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Knowledge, Attitude and Prescription Practice on Antimicrobials Use among Physicians: A Cross-sectional Study in Zhejiang, China
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  • Xu Rixiang,
  • Mu Tingyu,
  • Jing Shi,
  • Caiming Xu
Xu Rixiang

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Caiming Xu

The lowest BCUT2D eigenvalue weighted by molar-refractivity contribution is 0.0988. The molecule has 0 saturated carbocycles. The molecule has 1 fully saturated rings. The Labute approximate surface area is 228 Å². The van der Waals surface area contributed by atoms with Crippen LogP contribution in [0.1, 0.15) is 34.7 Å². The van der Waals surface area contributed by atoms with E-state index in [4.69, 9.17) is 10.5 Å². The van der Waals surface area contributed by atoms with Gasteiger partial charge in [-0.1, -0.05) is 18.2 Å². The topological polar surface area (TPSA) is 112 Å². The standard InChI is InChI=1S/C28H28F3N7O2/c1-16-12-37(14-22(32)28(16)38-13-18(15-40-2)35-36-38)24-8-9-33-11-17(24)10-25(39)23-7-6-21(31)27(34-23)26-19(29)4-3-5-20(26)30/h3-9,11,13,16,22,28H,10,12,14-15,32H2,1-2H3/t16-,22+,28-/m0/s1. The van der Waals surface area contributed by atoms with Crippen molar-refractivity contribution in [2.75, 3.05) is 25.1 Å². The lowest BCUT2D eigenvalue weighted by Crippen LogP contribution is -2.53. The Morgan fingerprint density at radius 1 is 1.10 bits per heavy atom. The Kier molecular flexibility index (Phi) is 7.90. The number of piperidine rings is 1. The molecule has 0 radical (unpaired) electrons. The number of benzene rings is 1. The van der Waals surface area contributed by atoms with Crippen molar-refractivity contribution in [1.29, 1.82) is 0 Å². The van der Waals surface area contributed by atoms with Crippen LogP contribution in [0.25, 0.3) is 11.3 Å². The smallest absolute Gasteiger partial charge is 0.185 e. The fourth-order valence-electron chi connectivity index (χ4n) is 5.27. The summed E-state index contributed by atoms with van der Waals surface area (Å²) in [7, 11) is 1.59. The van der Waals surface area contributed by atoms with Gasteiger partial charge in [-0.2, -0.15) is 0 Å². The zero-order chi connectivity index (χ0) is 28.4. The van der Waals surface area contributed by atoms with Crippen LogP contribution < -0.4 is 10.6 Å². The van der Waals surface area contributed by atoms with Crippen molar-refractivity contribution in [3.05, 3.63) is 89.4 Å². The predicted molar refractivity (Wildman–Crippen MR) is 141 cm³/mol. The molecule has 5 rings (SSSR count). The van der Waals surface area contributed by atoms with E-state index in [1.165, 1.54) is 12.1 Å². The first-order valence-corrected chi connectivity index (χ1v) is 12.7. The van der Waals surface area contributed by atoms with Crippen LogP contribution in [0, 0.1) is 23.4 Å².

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Introduction: Over-prescription of antimicrobials for patients is a major driver of bacterial resistance. The aim of the present study was to assess the knowledge, attitude and prescription in relation to antimicrobials among physicians in the Zhejiang province in China, and identify the determining factors. Methods: A total of 600 physicians in public county hospitals and township health institutions were surveyed cross-sectionally using a structured electronic questionnaire. Results: The questionnaire was completed by 580 physicians and accordingly, the response rate was 96.67%. The mean score of 11 terms related to antimicrobial knowledge was 6.81, and that an average of 32.1% of patients with upper respiratory tract infections (URIs) would be prescribed antimicrobials. Multivariate analysis indicated that young general practitioners with less training are more likely to contribute to high antimicrobial prescriptions (P<0.05). Older physicians with more trainings are more willing to provide patients with the correct knowledge regarding antimicrobials and less likely to prescribe antimicrobial s to URIs. The results of the correlation analysis showed that a positive connection was found between the doctor’s knowledge, attitude and prescription practice (P<0.05). Conclusion: Proper prescription of antimicrobials depends on adequate knowledge and regular training programs for physicians.